If you are taking those first steps into sourcing a PPM tool then you have found this just in time.  As more and more organisations develop their project management skills they find that skills and training are not enough. They see that if they want to get consistency and develop their maturity a PPM tool will be essential.  But then comes the challenge, which of the hundreds of tools should they choose?  Most of them probably haven’t bought one before, or if they have then they likely chose poorly.

Luckily there is hope and it isn’t just a lottery.  In this piece and the YouTube video we are going to run you through some key does and don’ts.

PPM tool; PPM software selection; PRINCE2 software

Rule 1 – this PPM tool seems like it is too good to be true

You should trust your senses.  The market has grown rapidly with many new solutions providing little in the way of capability but promising amazing results.  Some organisations at the very lowest levels of maturity may find these collaboration and task management tools a good fit.  But they wont go beyond tactical results into the realm of PPM benefits.

Rule 2 – your PPM tool needs to match your maturity

Many people have tried and many have failed.  This isn’t some heroic quote from Lord of the Rings. But the idea that you can solve your problems by throwing a sophisticated tool at them is most definitely pure fiction!  If you have low PPM maturity you need a tool to match.  Yes you want one with some growth room, but it must be close to your current situation, not your ultimate aspirations.  Your colleagues in other organisations may well be successfully using very sophisticated tools.  They are likely also getting great results, but that is because they are more mature and the match is a good one.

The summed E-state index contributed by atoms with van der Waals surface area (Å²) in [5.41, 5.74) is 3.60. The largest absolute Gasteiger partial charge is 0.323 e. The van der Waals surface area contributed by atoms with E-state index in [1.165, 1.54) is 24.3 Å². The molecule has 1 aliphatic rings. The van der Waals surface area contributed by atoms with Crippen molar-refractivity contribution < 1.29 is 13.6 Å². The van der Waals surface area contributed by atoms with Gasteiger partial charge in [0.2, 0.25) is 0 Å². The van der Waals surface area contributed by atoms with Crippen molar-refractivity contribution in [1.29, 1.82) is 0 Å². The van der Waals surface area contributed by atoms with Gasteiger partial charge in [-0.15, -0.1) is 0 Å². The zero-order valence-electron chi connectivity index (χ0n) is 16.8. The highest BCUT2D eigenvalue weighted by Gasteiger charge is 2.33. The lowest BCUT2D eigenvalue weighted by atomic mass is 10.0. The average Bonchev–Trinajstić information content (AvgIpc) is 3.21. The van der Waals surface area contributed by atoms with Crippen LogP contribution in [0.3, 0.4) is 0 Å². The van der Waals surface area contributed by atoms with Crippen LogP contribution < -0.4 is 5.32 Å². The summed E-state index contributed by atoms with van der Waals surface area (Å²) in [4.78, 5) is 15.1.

Rule 3 – consider the needs of all stakeholders in your choice

Yes the management team may be providing the funding for the PPM tool.  But it is the PMs and project teams who will be providing the perspiration.  If your choice doesn’t bring benefits to all the stakeholders (and certainly these two key groups) then it will fail.  We blogged on a related and relevant topic derived from our survey results recently, read it here.

Rule 4 – time isn’t always on your side

You want the benefits of your PPM tool as soon as possible so you had better plan a sensible roll out.  If possible you should always run a pilot and then roll out in tranches.  A big bang launch can work but it requires lots of planning and a heavy investment in training and mentoring to give it any chance.  You should always treat your new PPM tool like a business change and manage it on that timescale.

Rule 5 – you can’t please all of the people all of the time

Well actually you can and plenty of people try to do exactly that.  They assemble a huge shopping list of everyone’s requirements and look for a tool that does them all.  If they are really unlucky they will find one or pay to have one produced for them!  Such ‘everything’ systems are incredibly expensive, complex and nigh on impossible to implement with a black hole demand for training.

If you must have a shopping list use the MoSCoW principle and limit your Musts to essential core features that all stakeholder groups agree on.

See the PPM tool selection video

Hopefully you have found that brief summary of the points helpful.  If so you might like to watch the video discussion on YouTube for some finer detail.

If you want to know more about maturity concepts then our two part series will be very helpful.  Part one on the theory and part two on how you can make improvements.

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